It's possible that whales can sense things that no other living creatures can. Scientists have discovered a grapefruit-sized mass of vessels and nervous tissues located in whales' chins, and they believe it's an entirely new kind of sensory organ. It's possible the organ is what allows these massive creatures to eat using a lightning-fast mouth movement called "lunge feeding."
To find out more, we spoke with the study's lead researcher, paleobiologist Nick Pyenson. He says this sensory organ is just one more thing that makes whales like "mammals from space."
The first thing you need to understand about baleen whales is that they're enormous. The biggest of the baleen whales are known as rorqual whales, a group that includes humpback whales, fin whales and, of course, the blue whale — the largest animal to ever live.
Animals as large as rorquals obviously need plenty of food to survive. To acquire that food, they rely on their uncommonly large mouths and a technique known as lunge-feeding. When lunge-feeding, a hungry whale will accelerate to great speeds and open its mouth wide, allowing its pleated throat to expand like a parachute while taking in a giant gulp of water. The mouth then swings shut, and the whale begins the process of straining its prey through filter-like "mouth hairs" known as baleen. Fish, krill, and various other sea creatures are caught in the baleen, and water is expelled.
We know rorquals lunge-feed because we've seen them do it. What's less clear is how they go about orchestrating the behavior, which involves the careful cooperation of several enormous anatomical structures. The scale, quickness and precision of rorqual feeding behavior is nothing short of spectacular. In today's issue of Nature a team of researchers led by paleobiologist Nick Pyenson describes the discovery of a heretofore unknown sensory organ, located in the chin of rorqual whales, that they believe is responsible for coordinating that behavior.
"In blue whales, jaws can be up to six meters long, and those jaws open and close under water in les than ten seconds," explains Pyenson in an interview with io9. Speed is important, "especially if you want to capture a big swarm of krill before they disperse."
But lunge feeding-involves more than opening one's mouth and blindly rushing a group of prey. Pyenson says that a whale needs to be able to sense what's going on inside its mouth and respond to that sensation in turn, actively controlling both the state of its throat pleats and the positioning of its jaws in order to capture as much prey as possible.
So when Pyenson and his colleagues happened upon a large, nerve-laden mass positioned between the jaws and throat-pleats of dissected fin and minke whales (two rorqual species), it wasn't long before they realized that the fleshy structure might be implicated in the coordination of the whales' mouth movements.
The organ rests inside the whale's chin, in the gap between the whale's bony jaws (pictured above, click to enlarge). The structure is pinched by the jaws, explains Pyenson, "and compresses through the course of a lunge." But the organ also sits atop a y-shaped stem of fibrous cartilage that connects to the whale's throat pouch. All this is wired up to the whale's sensory nervous system. The result is an organ that is well-placed anatomically to help control both the flexible, blubbery tissue of the whale's throat, and the bony tissue of the jaws, "coordinating both hard and soft tissue together, and linked mechanically to both sets of tissue types."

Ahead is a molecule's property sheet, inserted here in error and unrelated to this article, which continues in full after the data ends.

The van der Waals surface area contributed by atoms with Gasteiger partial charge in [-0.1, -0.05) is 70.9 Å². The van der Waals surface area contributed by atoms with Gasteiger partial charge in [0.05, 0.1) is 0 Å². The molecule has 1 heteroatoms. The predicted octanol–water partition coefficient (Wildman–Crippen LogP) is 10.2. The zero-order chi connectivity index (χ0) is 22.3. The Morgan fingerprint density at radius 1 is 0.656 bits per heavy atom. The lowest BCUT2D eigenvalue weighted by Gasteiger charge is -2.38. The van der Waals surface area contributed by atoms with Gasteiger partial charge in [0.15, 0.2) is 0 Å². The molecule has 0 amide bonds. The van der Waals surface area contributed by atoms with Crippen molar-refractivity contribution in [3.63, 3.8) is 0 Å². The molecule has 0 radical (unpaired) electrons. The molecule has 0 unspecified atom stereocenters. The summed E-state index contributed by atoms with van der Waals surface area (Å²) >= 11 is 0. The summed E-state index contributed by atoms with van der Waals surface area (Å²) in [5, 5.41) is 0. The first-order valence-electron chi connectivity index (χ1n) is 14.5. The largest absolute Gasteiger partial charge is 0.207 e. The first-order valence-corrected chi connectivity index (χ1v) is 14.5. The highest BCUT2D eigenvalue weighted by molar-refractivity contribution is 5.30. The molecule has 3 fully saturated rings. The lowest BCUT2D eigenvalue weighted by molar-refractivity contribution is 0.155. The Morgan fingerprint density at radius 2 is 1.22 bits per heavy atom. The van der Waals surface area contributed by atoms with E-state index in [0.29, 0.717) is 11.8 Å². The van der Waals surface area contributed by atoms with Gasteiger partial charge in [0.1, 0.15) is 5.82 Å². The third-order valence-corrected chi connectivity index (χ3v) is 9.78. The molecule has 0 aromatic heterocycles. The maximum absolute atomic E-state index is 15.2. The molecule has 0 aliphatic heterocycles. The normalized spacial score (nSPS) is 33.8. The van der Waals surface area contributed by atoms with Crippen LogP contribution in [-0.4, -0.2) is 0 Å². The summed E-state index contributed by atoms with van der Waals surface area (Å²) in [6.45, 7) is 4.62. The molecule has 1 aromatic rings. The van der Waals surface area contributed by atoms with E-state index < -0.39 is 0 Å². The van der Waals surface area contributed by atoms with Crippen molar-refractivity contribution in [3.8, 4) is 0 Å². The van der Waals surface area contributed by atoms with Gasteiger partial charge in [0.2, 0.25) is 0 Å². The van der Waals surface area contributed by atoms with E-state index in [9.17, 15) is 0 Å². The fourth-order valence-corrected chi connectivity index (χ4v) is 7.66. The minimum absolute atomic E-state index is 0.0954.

What's really interesting about this find is that the organ appears to be missing from smaller whales, a fact that could point to the organ's evolutionary importance:
"In terms of evolution, the innovation of this sensory organ has a fundamental role in one of the most extreme feeding methods of aquatic creatures," said co-author Bob Shadwick.
"Because the physical features required to carry out lunge-feeding evolved before the extremely large body sizes observed in today's rorquals, it's likely that this sensory organ — and its role in coordinating successful lunging — is responsible for rorquals claiming the largest-animals-on-Earth status," he explained.
When we asked Pyenson if there was a human sensory process that he thought this organ could be most closely tied to, he said it was difficult to say, but was a good enough sport about it to take a shot. The nerves and connective tissue that comprise the organ, Pyenson says, show the hallmarks of what are known as mechanoreceptors:
[Humans] have different mechanoreceptors all throughout our skin and joints that relay information about position and pressure. It's an unusual structure, and what's really unusual about it is its position. But it's not about temperature, it's not taste, it's really about movement and pressure. That's probably the closest analogy we have.
The more we investigate the ocean's largest mammals, the more mind-boggling discoveries we seem to make. Pyenson notes that studies like this one are notoriously difficult to perform, and that whale anatomy is something that remains incredibly mysterious to researchers.
"Whales are like mammals from space," he explains. "they just have all these strange adaptations to living life in the water."
"It's a great irony that we've hunted and studied large baleen whales for well over 100 years, and for all those thousand and thousands of whales that have ben killed, nobody's ever looked at the anatomy at this level of detail. We are still only beginning to understand the anatomy of the largest ocean predators of all time."
The researchers' findings are published in today's issue of Nature.
Top image by Duncan Murrell/Steve Bloom Images / Barcroft Media; illustrations by Carl Buell